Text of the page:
Midway, located in Liberty County on Highway 17 between Savannah and Darien, has a long and distinguished history. The community was founded by English Puritans, who migrated to St. John's Parish, Georgia, from Dorchester, South Carolina, in 1752, and established two settlements: a new Dorchester and another nearby settlement, which became the much more prominent Midway community. The Midway colonists received sizeable land grants in St. John's Parish primarily because the colonial officials wanted a large number of settlers there to protect them from the Creek Indians. These first settlers were soon joined by families from England, Scotland, and South Carolina, and in 1754 they founded the Midway Society, a Congregationalist group in which Christianity and daily living were closely interrelated. The first permanent meetinghouse was erected in 1756, and the first service was held in 1758.
The Midway settlers developed a strong, agriculturally based economy. Their wealth came from the cultivation of rice, indigo, and other crops.
These settlers held strong political opinions and took an early stand for independence. In May 1775 a St. John's Parish resident, Lyman Hall, was sent as a delegate to the Continental Congress. A year later Hall and another St. John's Parish man, Button Gwinnett, along with George Walton of Augusta, signed the Declaration of Independence. In 1777, as a result of this strong support for independence, St. John's Parish combined with St. Andrew's and St. James's parishes to become Liberty County.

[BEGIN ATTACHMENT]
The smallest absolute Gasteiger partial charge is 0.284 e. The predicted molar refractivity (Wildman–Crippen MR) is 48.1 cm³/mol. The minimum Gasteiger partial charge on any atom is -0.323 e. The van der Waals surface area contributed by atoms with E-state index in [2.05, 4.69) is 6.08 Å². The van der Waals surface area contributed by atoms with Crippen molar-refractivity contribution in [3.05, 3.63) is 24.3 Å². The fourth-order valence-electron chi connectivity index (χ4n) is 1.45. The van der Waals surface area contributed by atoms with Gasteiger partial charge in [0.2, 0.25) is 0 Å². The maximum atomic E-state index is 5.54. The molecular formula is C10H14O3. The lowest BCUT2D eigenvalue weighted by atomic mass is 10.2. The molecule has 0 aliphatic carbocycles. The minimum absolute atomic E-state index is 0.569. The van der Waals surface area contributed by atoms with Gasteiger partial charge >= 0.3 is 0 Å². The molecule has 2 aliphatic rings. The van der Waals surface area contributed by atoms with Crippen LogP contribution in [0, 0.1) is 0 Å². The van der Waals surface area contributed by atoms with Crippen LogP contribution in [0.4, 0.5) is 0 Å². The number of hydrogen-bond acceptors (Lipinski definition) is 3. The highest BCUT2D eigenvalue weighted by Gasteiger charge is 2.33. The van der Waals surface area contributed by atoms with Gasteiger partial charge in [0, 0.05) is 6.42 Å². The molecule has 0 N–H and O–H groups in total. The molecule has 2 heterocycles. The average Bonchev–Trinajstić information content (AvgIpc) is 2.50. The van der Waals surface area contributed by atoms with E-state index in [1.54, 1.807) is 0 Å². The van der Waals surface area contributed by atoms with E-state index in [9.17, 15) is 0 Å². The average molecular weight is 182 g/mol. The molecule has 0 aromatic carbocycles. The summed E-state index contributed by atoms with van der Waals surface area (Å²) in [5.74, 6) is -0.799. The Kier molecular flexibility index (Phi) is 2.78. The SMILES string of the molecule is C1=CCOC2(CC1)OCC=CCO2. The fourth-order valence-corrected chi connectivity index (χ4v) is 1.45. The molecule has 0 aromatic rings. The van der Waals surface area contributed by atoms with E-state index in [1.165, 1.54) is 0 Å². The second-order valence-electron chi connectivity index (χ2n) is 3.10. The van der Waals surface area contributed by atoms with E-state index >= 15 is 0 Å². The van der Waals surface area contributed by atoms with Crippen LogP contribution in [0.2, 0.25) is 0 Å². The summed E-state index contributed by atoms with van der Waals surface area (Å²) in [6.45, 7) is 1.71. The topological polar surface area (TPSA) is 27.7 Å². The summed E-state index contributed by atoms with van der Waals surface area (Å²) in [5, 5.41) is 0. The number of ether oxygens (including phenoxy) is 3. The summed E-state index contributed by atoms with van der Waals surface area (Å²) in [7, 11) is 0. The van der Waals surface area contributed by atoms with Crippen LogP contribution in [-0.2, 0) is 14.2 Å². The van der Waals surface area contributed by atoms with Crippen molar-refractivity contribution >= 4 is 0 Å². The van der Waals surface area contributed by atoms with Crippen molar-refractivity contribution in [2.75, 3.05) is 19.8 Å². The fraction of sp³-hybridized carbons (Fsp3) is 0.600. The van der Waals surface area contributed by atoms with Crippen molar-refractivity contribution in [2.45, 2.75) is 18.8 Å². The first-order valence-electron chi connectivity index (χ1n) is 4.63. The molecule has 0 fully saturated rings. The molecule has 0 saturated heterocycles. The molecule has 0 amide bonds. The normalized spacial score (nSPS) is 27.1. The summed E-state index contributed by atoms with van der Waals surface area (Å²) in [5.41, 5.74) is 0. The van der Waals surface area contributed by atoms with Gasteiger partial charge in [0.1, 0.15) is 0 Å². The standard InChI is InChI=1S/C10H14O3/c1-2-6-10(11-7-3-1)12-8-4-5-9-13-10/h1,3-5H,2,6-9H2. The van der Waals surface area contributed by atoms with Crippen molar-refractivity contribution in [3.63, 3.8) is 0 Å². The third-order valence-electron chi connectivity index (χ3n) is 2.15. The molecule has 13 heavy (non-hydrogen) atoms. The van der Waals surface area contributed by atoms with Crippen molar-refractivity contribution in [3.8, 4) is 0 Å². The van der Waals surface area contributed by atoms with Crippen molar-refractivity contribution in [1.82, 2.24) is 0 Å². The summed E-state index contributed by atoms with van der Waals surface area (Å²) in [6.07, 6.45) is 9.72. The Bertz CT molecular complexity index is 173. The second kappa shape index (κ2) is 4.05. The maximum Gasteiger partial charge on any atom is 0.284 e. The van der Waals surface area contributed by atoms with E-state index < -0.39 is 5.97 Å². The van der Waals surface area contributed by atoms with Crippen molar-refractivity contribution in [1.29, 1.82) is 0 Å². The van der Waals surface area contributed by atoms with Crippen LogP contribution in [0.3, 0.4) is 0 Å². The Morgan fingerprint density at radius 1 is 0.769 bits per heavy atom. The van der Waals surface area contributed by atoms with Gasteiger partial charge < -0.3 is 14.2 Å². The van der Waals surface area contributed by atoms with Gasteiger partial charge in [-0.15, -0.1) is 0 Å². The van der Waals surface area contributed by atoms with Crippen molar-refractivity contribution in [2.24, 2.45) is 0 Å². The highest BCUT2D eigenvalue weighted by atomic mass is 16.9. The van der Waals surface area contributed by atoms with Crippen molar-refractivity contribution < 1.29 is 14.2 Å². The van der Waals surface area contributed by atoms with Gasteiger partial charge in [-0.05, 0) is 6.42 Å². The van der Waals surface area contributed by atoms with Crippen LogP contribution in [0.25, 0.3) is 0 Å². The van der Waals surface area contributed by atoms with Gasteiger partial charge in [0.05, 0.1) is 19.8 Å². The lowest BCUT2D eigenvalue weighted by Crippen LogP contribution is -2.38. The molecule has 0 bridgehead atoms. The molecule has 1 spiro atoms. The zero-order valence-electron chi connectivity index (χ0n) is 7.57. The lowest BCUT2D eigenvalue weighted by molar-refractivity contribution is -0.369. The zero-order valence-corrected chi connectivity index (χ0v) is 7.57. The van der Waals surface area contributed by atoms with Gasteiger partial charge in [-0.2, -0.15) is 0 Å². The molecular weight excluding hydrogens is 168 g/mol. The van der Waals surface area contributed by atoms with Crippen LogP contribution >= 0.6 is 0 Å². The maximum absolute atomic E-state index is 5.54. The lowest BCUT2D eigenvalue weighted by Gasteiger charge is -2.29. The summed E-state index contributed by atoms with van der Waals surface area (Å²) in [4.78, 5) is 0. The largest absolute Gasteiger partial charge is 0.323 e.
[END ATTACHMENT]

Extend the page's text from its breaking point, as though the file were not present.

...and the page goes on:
Historic landmarks include the Midway Congregational Church and Cemetery. The early Midway church building was destroyed during the Revolutionary War (1775-83). The present church building was completed in 1792 and has not been modernized. The Midway Museum is Georgia's only colonial museum. The Midway Society conducts an annual service every April commemorating the town's settlement.
According to the 2010 census figures, the population of Midway was 2,121.